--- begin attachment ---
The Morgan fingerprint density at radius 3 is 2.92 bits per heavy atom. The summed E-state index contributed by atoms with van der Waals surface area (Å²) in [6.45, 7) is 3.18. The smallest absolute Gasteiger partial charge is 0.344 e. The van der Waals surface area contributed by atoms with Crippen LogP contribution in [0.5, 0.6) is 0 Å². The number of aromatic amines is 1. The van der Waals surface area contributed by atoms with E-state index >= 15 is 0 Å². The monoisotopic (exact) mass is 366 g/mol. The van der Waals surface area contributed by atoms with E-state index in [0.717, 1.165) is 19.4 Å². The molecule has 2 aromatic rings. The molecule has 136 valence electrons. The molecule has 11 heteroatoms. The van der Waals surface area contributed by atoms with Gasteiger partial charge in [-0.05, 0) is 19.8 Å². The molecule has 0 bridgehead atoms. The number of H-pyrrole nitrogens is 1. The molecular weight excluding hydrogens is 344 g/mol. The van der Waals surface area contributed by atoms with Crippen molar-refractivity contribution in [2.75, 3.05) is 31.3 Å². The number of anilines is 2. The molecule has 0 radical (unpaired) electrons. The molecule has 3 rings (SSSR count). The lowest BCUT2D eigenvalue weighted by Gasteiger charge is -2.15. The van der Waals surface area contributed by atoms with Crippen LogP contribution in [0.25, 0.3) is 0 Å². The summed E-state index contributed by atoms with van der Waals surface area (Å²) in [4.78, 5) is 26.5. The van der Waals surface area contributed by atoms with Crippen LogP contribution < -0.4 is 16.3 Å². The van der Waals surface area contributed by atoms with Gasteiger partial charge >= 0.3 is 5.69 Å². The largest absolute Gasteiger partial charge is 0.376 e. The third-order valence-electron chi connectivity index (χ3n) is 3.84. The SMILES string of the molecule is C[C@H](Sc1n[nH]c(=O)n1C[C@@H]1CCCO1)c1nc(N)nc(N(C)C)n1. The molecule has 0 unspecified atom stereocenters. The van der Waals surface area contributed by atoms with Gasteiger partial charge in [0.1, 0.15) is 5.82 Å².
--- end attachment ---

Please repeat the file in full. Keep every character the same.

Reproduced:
The Morgan fingerprint density at radius 3 is 2.92 bits per heavy atom. The summed E-state index contributed by atoms with van der Waals surface area (Å²) in [6.45, 7) is 3.18. The smallest absolute Gasteiger partial charge is 0.344 e. The van der Waals surface area contributed by atoms with Crippen LogP contribution in [0.5, 0.6) is 0 Å². The number of aromatic amines is 1. The van der Waals surface area contributed by atoms with E-state index >= 15 is 0 Å². The monoisotopic (exact) mass is 366 g/mol. The van der Waals surface area contributed by atoms with E-state index in [0.717, 1.165) is 19.4 Å². The molecule has 2 aromatic rings. The molecule has 136 valence electrons. The molecule has 11 heteroatoms. The van der Waals surface area contributed by atoms with Gasteiger partial charge in [-0.05, 0) is 19.8 Å². The molecule has 0 bridgehead atoms. The number of H-pyrrole nitrogens is 1. The molecular weight excluding hydrogens is 344 g/mol. The van der Waals surface area contributed by atoms with Crippen molar-refractivity contribution in [2.75, 3.05) is 31.3 Å². The number of anilines is 2. The molecule has 0 radical (unpaired) electrons. The molecule has 3 rings (SSSR count). The lowest BCUT2D eigenvalue weighted by Gasteiger charge is -2.15. The van der Waals surface area contributed by atoms with Crippen LogP contribution in [0.25, 0.3) is 0 Å². The summed E-state index contributed by atoms with van der Waals surface area (Å²) in [4.78, 5) is 26.5. The van der Waals surface area contributed by atoms with Crippen LogP contribution < -0.4 is 16.3 Å². The van der Waals surface area contributed by atoms with Gasteiger partial charge >= 0.3 is 5.69 Å². The largest absolute Gasteiger partial charge is 0.376 e. The third-order valence-electron chi connectivity index (χ3n) is 3.84. The SMILES string of the molecule is C[C@H](Sc1n[nH]c(=O)n1C[C@@H]1CCCO1)c1nc(N)nc(N(C)C)n1. The molecule has 0 unspecified atom stereocenters. The van der Waals surface area contributed by atoms with Gasteiger partial charge in [0.1, 0.15) is 5.82 Å².